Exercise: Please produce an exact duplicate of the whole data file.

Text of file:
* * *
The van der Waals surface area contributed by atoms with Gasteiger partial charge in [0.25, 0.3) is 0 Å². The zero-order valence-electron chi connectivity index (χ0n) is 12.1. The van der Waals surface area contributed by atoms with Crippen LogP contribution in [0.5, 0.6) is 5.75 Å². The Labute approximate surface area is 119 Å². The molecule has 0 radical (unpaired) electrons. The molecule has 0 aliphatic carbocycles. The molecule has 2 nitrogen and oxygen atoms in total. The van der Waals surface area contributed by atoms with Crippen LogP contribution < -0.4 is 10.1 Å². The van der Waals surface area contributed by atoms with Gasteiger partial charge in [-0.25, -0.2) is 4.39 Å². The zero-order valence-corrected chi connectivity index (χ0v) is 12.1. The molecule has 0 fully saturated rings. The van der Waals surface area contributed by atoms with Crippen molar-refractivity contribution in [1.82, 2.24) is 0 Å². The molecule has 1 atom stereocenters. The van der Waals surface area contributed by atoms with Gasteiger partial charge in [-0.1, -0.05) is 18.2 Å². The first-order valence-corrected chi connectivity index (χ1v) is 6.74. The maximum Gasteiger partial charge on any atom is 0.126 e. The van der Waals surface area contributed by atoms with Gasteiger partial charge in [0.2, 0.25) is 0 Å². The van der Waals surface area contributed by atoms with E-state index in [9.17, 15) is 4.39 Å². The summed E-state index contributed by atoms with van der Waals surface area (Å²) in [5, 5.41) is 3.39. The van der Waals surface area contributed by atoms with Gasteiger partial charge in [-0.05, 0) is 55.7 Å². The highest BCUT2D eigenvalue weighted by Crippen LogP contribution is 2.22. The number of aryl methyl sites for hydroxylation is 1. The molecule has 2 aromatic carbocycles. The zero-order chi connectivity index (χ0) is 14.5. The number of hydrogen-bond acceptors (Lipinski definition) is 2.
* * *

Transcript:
The van der Waals surface area contributed by atoms with Gasteiger partial charge in [0.25, 0.3) is 0 Å². The zero-order valence-electron chi connectivity index (χ0n) is 12.1. The van der Waals surface area contributed by atoms with Crippen LogP contribution in [0.5, 0.6) is 5.75 Å². The Labute approximate surface area is 119 Å². The molecule has 0 radical (unpaired) electrons. The molecule has 0 aliphatic carbocycles. The molecule has 2 nitrogen and oxygen atoms in total. The van der Waals surface area contributed by atoms with Crippen LogP contribution < -0.4 is 10.1 Å². The van der Waals surface area contributed by atoms with Gasteiger partial charge in [-0.25, -0.2) is 4.39 Å². The zero-order valence-corrected chi connectivity index (χ0v) is 12.1. The molecule has 0 fully saturated rings. The van der Waals surface area contributed by atoms with Crippen molar-refractivity contribution in [1.82, 2.24) is 0 Å². The molecule has 1 atom stereocenters. The van der Waals surface area contributed by atoms with Gasteiger partial charge in [-0.1, -0.05) is 18.2 Å². The first-order valence-corrected chi connectivity index (χ1v) is 6.74. The maximum Gasteiger partial charge on any atom is 0.126 e. The van der Waals surface area contributed by atoms with Gasteiger partial charge in [0.2, 0.25) is 0 Å². The van der Waals surface area contributed by atoms with E-state index in [9.17, 15) is 4.39 Å². The summed E-state index contributed by atoms with van der Waals surface area (Å²) in [5, 5.41) is 3.39. The van der Waals surface area contributed by atoms with Gasteiger partial charge in [-0.05, 0) is 55.7 Å². The highest BCUT2D eigenvalue weighted by Crippen LogP contribution is 2.22. The number of aryl methyl sites for hydroxylation is 1. The molecule has 2 aromatic carbocycles. The zero-order chi connectivity index (χ0) is 14.5. The number of hydrogen-bond acceptors (Lipinski definition) is 2.